By the way, things like names of countries, universities, cities, large companies, etc. are not confidential, they are all over. It helps so much to know them, especially when dealing with languages spoken all over the world such as mine.

[Editado a las 2007-12-14 02:13]


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Julia Esrom  Identity Verified
Germany
Local time: 17:28
German to English
+ ...
not only confidentiality but the translator's business is none of our business Dec 14, 2007

Wasn't there a similar discussion about context and Kudoz questions the other day?

Confidentiality should absolutely be taken seriously. Replacing the name by an xxx is often not good enough. Google finds everything. Another consideration is that not everyone needs to know which text a translator is working on. That's his or her business. So often you get answers along the lines of "oh, I think I found your text online, here it is". Perhaps not every translator wants to hear that.
So I totally agree with Claudia that replacing the context may be wise in some cases. After all, whoever asks a Kudoz question will have a fairly good understanding of the source text and should be able to transfer context easily.


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writeaway  Identity Verified

Local time: 17:28
Partial member (2003)
French to English
+ ...
If it's all 100% hush-hush, why post a question? Dec 14, 2007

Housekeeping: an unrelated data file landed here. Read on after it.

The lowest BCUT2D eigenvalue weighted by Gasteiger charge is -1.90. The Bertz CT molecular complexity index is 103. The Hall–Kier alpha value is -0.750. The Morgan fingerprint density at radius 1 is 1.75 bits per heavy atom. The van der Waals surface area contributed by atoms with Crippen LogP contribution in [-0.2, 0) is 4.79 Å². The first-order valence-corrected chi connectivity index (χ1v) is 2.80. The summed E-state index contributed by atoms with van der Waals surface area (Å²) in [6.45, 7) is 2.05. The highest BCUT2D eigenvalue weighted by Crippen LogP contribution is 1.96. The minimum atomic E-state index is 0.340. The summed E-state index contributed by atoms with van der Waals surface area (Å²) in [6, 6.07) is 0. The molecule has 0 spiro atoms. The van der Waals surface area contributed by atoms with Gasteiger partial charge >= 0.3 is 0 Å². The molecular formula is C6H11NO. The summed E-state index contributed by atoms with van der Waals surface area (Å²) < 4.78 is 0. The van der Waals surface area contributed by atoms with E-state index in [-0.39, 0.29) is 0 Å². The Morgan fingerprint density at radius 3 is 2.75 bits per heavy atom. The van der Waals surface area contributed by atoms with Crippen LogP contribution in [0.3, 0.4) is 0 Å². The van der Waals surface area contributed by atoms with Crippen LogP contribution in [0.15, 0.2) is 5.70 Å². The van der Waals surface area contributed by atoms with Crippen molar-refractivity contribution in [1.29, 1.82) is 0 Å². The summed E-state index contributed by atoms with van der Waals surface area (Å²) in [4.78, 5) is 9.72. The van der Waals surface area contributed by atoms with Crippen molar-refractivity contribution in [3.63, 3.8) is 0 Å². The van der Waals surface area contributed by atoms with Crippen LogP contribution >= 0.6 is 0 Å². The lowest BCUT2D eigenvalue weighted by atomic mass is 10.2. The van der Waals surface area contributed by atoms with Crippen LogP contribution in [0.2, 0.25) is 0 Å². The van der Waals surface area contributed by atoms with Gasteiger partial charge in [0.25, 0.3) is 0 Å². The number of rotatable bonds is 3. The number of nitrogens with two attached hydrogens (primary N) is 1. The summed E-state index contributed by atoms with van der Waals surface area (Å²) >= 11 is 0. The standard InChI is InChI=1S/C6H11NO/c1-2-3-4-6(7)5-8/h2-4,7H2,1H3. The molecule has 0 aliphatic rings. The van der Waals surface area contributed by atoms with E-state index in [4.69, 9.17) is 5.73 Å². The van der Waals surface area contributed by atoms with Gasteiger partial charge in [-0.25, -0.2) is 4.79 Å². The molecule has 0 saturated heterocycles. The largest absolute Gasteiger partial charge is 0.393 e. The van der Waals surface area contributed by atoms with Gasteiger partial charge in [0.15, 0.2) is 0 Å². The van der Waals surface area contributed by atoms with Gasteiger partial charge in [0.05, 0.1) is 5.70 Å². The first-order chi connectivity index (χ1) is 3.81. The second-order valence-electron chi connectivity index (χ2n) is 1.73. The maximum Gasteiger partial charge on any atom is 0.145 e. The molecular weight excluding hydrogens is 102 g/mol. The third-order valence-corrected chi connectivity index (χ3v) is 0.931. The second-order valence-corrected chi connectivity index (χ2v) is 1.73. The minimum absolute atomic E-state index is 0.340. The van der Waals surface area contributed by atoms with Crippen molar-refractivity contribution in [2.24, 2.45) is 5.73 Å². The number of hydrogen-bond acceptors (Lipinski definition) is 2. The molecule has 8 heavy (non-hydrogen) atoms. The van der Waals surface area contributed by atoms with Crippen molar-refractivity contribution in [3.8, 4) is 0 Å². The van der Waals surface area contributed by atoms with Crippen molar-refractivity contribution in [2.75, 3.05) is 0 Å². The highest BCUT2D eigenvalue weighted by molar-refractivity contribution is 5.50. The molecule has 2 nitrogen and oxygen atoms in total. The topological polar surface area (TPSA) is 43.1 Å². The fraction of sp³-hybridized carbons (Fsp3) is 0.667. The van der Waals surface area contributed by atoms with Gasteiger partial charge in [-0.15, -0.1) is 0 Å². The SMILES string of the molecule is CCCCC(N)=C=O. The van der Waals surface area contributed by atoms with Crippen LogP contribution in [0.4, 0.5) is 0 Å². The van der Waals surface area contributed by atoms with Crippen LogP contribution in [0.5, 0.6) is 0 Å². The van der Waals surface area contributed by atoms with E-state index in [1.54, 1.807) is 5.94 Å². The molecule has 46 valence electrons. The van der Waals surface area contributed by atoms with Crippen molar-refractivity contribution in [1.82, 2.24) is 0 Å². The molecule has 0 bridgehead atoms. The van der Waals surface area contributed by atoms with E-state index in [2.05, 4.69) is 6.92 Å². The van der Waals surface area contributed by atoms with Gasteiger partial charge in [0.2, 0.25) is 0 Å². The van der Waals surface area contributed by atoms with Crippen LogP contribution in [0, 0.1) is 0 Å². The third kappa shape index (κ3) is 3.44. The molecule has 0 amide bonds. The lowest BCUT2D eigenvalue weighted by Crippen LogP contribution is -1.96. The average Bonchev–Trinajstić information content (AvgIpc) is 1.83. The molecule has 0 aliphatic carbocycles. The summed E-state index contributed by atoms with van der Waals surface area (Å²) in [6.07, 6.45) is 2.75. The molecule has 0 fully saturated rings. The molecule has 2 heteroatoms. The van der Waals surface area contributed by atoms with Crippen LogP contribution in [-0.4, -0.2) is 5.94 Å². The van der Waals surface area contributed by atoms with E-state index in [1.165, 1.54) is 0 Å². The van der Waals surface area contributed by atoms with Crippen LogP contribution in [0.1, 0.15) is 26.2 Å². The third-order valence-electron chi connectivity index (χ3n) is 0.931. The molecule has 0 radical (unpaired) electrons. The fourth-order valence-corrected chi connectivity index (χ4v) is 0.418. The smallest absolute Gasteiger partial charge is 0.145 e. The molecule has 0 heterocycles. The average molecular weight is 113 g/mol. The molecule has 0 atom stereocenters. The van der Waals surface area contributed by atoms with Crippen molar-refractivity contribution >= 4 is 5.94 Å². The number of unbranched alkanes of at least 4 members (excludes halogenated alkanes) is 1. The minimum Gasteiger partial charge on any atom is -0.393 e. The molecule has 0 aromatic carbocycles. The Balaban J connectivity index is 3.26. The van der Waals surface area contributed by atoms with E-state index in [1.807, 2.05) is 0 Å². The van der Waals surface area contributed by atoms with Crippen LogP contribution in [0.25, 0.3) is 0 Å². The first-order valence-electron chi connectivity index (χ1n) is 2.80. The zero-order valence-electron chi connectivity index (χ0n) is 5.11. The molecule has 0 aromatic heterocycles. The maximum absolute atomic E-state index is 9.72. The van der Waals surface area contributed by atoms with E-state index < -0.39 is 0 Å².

Julia Esrom wrote:

Wasn't there a similar discussion about context and Kudoz questions the other day?

Confidentiality should absolutely be taken seriously. Replacing the name by an xxx is often not good enough. Google finds everything. Another consideration is that not everyone needs to know which text a translator is working on. That's his or her business. So often you get answers along the lines of "oh, I think I found your text online, here it is". Perhaps not every translator wants to hear that.
So I totally agree with Claudia that replacing the context may be wise in some cases. After all, whoever asks a Kudoz question will have a fairly good understanding of the source text and should be able to transfer context easily.


If someone can find the text of the www, that means it's not a secretive text as such. So providing context won't be breaching any confidentiality.
Of course I agree that not everyone wants others to know about their work.
But wouldn't it be better not to post at all if one is so concerned about revealing any (con)text to others? After all, Kudoz certainly isn't the only place or way to find terms-in fact, it's supposed to be a translator's last resort.